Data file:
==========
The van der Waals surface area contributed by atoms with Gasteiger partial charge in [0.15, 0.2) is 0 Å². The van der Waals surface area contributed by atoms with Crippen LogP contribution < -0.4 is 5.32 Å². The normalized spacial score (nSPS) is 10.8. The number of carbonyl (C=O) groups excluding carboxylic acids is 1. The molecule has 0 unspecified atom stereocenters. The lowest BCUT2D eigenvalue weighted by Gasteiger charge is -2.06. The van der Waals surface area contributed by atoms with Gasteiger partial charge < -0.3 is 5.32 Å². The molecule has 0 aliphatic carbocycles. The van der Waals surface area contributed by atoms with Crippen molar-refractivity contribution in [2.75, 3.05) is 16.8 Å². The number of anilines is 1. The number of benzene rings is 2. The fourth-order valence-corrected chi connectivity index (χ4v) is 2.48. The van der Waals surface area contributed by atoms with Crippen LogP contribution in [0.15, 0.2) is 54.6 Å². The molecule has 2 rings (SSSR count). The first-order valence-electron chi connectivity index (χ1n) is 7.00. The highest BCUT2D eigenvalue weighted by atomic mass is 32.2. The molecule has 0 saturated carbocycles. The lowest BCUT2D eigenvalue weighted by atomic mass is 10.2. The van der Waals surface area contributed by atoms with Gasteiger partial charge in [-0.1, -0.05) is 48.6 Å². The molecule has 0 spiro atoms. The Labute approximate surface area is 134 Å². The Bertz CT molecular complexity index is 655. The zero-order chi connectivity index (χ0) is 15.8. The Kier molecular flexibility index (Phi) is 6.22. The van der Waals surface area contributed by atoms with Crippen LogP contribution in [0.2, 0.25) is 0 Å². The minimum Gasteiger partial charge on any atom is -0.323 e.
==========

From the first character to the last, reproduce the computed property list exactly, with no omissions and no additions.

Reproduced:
The van der Waals surface area contributed by atoms with Gasteiger partial charge in [0.15, 0.2) is 0 Å². The van der Waals surface area contributed by atoms with Crippen LogP contribution < -0.4 is 5.32 Å². The normalized spacial score (nSPS) is 10.8. The number of carbonyl (C=O) groups excluding carboxylic acids is 1. The molecule has 0 unspecified atom stereocenters. The lowest BCUT2D eigenvalue weighted by Gasteiger charge is -2.06. The van der Waals surface area contributed by atoms with Gasteiger partial charge < -0.3 is 5.32 Å². The molecule has 0 aliphatic carbocycles. The van der Waals surface area contributed by atoms with Crippen molar-refractivity contribution in [2.75, 3.05) is 16.8 Å². The number of anilines is 1. The number of benzene rings is 2. The fourth-order valence-corrected chi connectivity index (χ4v) is 2.48. The van der Waals surface area contributed by atoms with Crippen LogP contribution in [0.15, 0.2) is 54.6 Å². The molecule has 2 rings (SSSR count). The first-order valence-electron chi connectivity index (χ1n) is 7.00. The highest BCUT2D eigenvalue weighted by atomic mass is 32.2. The molecule has 0 saturated carbocycles. The lowest BCUT2D eigenvalue weighted by atomic mass is 10.2. The van der Waals surface area contributed by atoms with Gasteiger partial charge in [-0.1, -0.05) is 48.6 Å². The molecule has 0 spiro atoms. The Labute approximate surface area is 134 Å². The Bertz CT molecular complexity index is 655. The zero-order chi connectivity index (χ0) is 15.8. The Kier molecular flexibility index (Phi) is 6.22. The van der Waals surface area contributed by atoms with Crippen LogP contribution in [0.2, 0.25) is 0 Å². The minimum Gasteiger partial charge on any atom is -0.323 e.